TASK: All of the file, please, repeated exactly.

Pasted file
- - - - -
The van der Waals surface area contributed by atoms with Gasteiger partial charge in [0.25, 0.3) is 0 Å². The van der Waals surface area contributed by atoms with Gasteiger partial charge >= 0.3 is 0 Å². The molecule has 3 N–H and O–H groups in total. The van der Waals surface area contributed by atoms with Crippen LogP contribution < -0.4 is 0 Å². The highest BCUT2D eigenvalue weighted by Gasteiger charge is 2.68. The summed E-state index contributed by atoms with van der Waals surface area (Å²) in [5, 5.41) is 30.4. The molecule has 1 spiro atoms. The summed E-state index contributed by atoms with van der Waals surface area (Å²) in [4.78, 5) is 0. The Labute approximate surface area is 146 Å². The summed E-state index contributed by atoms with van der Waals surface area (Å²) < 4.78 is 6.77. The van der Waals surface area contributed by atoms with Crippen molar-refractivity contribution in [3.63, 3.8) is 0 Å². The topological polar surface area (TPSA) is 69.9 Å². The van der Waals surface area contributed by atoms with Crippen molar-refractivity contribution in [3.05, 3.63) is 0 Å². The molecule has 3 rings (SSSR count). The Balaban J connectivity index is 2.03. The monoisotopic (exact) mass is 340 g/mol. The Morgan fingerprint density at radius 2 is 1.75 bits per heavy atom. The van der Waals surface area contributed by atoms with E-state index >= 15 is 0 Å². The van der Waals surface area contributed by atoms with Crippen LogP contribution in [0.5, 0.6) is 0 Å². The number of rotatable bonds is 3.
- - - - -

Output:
The van der Waals surface area contributed by atoms with Gasteiger partial charge in [0.25, 0.3) is 0 Å². The van der Waals surface area contributed by atoms with Gasteiger partial charge >= 0.3 is 0 Å². The molecule has 3 N–H and O–H groups in total. The van der Waals surface area contributed by atoms with Crippen LogP contribution < -0.4 is 0 Å². The highest BCUT2D eigenvalue weighted by Gasteiger charge is 2.68. The summed E-state index contributed by atoms with van der Waals surface area (Å²) in [5, 5.41) is 30.4. The molecule has 1 spiro atoms. The summed E-state index contributed by atoms with van der Waals surface area (Å²) in [4.78, 5) is 0. The Labute approximate surface area is 146 Å². The summed E-state index contributed by atoms with van der Waals surface area (Å²) < 4.78 is 6.77. The van der Waals surface area contributed by atoms with Crippen molar-refractivity contribution in [3.63, 3.8) is 0 Å². The topological polar surface area (TPSA) is 69.9 Å². The van der Waals surface area contributed by atoms with Crippen molar-refractivity contribution in [3.05, 3.63) is 0 Å². The molecule has 3 rings (SSSR count). The Balaban J connectivity index is 2.03. The monoisotopic (exact) mass is 340 g/mol. The Morgan fingerprint density at radius 2 is 1.75 bits per heavy atom. The van der Waals surface area contributed by atoms with E-state index >= 15 is 0 Å². The van der Waals surface area contributed by atoms with Crippen LogP contribution in [0.5, 0.6) is 0 Å². The number of rotatable bonds is 3.